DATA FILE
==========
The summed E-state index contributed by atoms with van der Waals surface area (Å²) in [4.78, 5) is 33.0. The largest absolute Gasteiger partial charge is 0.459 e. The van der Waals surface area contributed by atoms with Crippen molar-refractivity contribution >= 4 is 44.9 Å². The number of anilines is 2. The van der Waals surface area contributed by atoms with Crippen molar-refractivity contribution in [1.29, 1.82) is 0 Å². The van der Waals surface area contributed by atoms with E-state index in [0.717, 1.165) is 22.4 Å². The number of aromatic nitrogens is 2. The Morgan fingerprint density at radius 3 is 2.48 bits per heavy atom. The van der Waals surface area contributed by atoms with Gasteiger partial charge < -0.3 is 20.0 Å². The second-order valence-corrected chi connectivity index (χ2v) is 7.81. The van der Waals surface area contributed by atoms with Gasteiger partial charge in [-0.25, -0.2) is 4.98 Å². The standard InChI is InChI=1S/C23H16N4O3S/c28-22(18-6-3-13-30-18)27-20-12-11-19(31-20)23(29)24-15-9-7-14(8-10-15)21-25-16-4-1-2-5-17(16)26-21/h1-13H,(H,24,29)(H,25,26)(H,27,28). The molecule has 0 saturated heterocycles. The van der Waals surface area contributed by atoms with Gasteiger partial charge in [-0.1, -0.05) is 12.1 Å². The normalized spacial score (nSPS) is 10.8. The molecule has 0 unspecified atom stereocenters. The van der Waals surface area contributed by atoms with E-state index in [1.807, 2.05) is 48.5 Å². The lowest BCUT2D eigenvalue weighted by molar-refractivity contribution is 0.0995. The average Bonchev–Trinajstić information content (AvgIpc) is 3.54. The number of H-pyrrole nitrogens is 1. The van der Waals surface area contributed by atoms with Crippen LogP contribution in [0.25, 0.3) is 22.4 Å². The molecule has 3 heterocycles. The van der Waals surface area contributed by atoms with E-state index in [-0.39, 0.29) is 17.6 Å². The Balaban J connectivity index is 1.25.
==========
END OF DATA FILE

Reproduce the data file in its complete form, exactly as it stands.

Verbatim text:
The summed E-state index contributed by atoms with van der Waals surface area (Å²) in [4.78, 5) is 33.0. The largest absolute Gasteiger partial charge is 0.459 e. The van der Waals surface area contributed by atoms with Crippen molar-refractivity contribution >= 4 is 44.9 Å². The number of anilines is 2. The van der Waals surface area contributed by atoms with Crippen molar-refractivity contribution in [1.29, 1.82) is 0 Å². The van der Waals surface area contributed by atoms with E-state index in [0.717, 1.165) is 22.4 Å². The number of aromatic nitrogens is 2. The Morgan fingerprint density at radius 3 is 2.48 bits per heavy atom. The van der Waals surface area contributed by atoms with Gasteiger partial charge < -0.3 is 20.0 Å². The second-order valence-corrected chi connectivity index (χ2v) is 7.81. The van der Waals surface area contributed by atoms with Gasteiger partial charge in [-0.25, -0.2) is 4.98 Å². The standard InChI is InChI=1S/C23H16N4O3S/c28-22(18-6-3-13-30-18)27-20-12-11-19(31-20)23(29)24-15-9-7-14(8-10-15)21-25-16-4-1-2-5-17(16)26-21/h1-13H,(H,24,29)(H,25,26)(H,27,28). The molecule has 0 saturated heterocycles. The van der Waals surface area contributed by atoms with Gasteiger partial charge in [-0.1, -0.05) is 12.1 Å². The normalized spacial score (nSPS) is 10.8. The molecule has 0 unspecified atom stereocenters. The van der Waals surface area contributed by atoms with E-state index in [1.807, 2.05) is 48.5 Å². The lowest BCUT2D eigenvalue weighted by molar-refractivity contribution is 0.0995. The average Bonchev–Trinajstić information content (AvgIpc) is 3.54. The number of H-pyrrole nitrogens is 1. The van der Waals surface area contributed by atoms with Crippen LogP contribution in [0.25, 0.3) is 22.4 Å². The molecule has 3 heterocycles. The van der Waals surface area contributed by atoms with E-state index in [-0.39, 0.29) is 17.6 Å². The Balaban J connectivity index is 1.25.